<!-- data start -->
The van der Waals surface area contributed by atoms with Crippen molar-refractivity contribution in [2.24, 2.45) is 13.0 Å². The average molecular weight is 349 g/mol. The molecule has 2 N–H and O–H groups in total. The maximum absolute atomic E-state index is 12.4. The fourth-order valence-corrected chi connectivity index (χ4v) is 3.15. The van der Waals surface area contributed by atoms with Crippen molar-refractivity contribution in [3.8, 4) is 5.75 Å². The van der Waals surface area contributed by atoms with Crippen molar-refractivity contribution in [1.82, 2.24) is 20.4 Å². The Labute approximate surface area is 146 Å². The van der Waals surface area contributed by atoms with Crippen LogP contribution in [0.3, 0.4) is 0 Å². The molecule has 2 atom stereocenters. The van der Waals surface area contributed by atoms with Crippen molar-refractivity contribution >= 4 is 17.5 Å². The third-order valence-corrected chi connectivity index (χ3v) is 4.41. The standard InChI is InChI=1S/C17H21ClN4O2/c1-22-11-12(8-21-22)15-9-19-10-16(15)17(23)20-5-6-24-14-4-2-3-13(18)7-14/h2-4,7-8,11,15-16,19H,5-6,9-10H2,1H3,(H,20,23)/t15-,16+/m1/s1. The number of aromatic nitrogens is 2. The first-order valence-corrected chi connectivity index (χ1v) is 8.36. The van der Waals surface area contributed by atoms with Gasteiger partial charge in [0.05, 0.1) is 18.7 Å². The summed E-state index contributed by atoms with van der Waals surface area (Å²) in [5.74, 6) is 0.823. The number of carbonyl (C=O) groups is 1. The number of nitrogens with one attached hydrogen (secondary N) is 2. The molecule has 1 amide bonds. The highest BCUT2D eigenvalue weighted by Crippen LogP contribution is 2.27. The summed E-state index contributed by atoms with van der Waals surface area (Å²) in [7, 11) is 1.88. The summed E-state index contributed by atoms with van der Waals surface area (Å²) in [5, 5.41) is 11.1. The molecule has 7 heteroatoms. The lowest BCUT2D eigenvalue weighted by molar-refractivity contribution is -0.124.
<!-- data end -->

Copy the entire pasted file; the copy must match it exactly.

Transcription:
The van der Waals surface area contributed by atoms with Crippen molar-refractivity contribution in [2.24, 2.45) is 13.0 Å². The average molecular weight is 349 g/mol. The molecule has 2 N–H and O–H groups in total. The maximum absolute atomic E-state index is 12.4. The fourth-order valence-corrected chi connectivity index (χ4v) is 3.15. The van der Waals surface area contributed by atoms with Crippen molar-refractivity contribution in [3.8, 4) is 5.75 Å². The van der Waals surface area contributed by atoms with Crippen molar-refractivity contribution in [1.82, 2.24) is 20.4 Å². The Labute approximate surface area is 146 Å². The van der Waals surface area contributed by atoms with Crippen LogP contribution in [0.3, 0.4) is 0 Å². The molecule has 2 atom stereocenters. The van der Waals surface area contributed by atoms with Crippen molar-refractivity contribution >= 4 is 17.5 Å². The third-order valence-corrected chi connectivity index (χ3v) is 4.41. The standard InChI is InChI=1S/C17H21ClN4O2/c1-22-11-12(8-21-22)15-9-19-10-16(15)17(23)20-5-6-24-14-4-2-3-13(18)7-14/h2-4,7-8,11,15-16,19H,5-6,9-10H2,1H3,(H,20,23)/t15-,16+/m1/s1. The number of aromatic nitrogens is 2. The first-order valence-corrected chi connectivity index (χ1v) is 8.36. The van der Waals surface area contributed by atoms with Gasteiger partial charge in [0.05, 0.1) is 18.7 Å². The summed E-state index contributed by atoms with van der Waals surface area (Å²) in [5.74, 6) is 0.823. The number of carbonyl (C=O) groups is 1. The number of nitrogens with one attached hydrogen (secondary N) is 2. The molecule has 1 amide bonds. The highest BCUT2D eigenvalue weighted by Crippen LogP contribution is 2.27. The summed E-state index contributed by atoms with van der Waals surface area (Å²) in [7, 11) is 1.88. The summed E-state index contributed by atoms with van der Waals surface area (Å²) in [5, 5.41) is 11.1. The molecule has 7 heteroatoms. The lowest BCUT2D eigenvalue weighted by molar-refractivity contribution is -0.124.